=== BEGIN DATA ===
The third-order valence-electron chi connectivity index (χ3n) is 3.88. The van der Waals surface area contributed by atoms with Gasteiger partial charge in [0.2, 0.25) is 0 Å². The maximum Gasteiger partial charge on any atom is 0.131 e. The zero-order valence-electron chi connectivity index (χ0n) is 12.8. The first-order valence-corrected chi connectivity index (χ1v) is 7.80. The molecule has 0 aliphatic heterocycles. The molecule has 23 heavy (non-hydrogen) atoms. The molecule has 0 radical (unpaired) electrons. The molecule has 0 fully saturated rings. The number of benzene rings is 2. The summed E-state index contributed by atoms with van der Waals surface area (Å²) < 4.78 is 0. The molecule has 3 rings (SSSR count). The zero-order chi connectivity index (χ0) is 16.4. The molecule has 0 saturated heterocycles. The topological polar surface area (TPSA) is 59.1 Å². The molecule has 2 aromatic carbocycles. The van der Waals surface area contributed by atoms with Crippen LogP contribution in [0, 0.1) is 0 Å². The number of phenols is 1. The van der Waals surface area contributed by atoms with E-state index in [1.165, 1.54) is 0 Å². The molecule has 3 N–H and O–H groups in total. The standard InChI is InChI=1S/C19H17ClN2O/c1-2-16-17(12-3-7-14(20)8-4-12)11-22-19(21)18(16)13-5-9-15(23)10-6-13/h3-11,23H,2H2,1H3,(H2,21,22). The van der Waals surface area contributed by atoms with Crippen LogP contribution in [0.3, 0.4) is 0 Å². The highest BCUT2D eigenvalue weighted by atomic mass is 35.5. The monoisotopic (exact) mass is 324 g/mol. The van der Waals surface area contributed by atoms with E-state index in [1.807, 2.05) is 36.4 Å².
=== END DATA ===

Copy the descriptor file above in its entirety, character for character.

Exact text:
The third-order valence-electron chi connectivity index (χ3n) is 3.88. The van der Waals surface area contributed by atoms with Gasteiger partial charge in [0.2, 0.25) is 0 Å². The maximum Gasteiger partial charge on any atom is 0.131 e. The zero-order valence-electron chi connectivity index (χ0n) is 12.8. The first-order valence-corrected chi connectivity index (χ1v) is 7.80. The molecule has 0 aliphatic heterocycles. The molecule has 23 heavy (non-hydrogen) atoms. The molecule has 0 radical (unpaired) electrons. The molecule has 0 fully saturated rings. The number of benzene rings is 2. The summed E-state index contributed by atoms with van der Waals surface area (Å²) < 4.78 is 0. The molecule has 3 rings (SSSR count). The zero-order chi connectivity index (χ0) is 16.4. The molecule has 0 saturated heterocycles. The topological polar surface area (TPSA) is 59.1 Å². The molecule has 2 aromatic carbocycles. The van der Waals surface area contributed by atoms with Crippen LogP contribution in [0, 0.1) is 0 Å². The number of phenols is 1. The van der Waals surface area contributed by atoms with E-state index in [1.165, 1.54) is 0 Å². The molecule has 3 N–H and O–H groups in total. The standard InChI is InChI=1S/C19H17ClN2O/c1-2-16-17(12-3-7-14(20)8-4-12)11-22-19(21)18(16)13-5-9-15(23)10-6-13/h3-11,23H,2H2,1H3,(H2,21,22). The van der Waals surface area contributed by atoms with Crippen LogP contribution in [0.3, 0.4) is 0 Å². The highest BCUT2D eigenvalue weighted by atomic mass is 35.5. The monoisotopic (exact) mass is 324 g/mol. The van der Waals surface area contributed by atoms with E-state index in [1.807, 2.05) is 36.4 Å².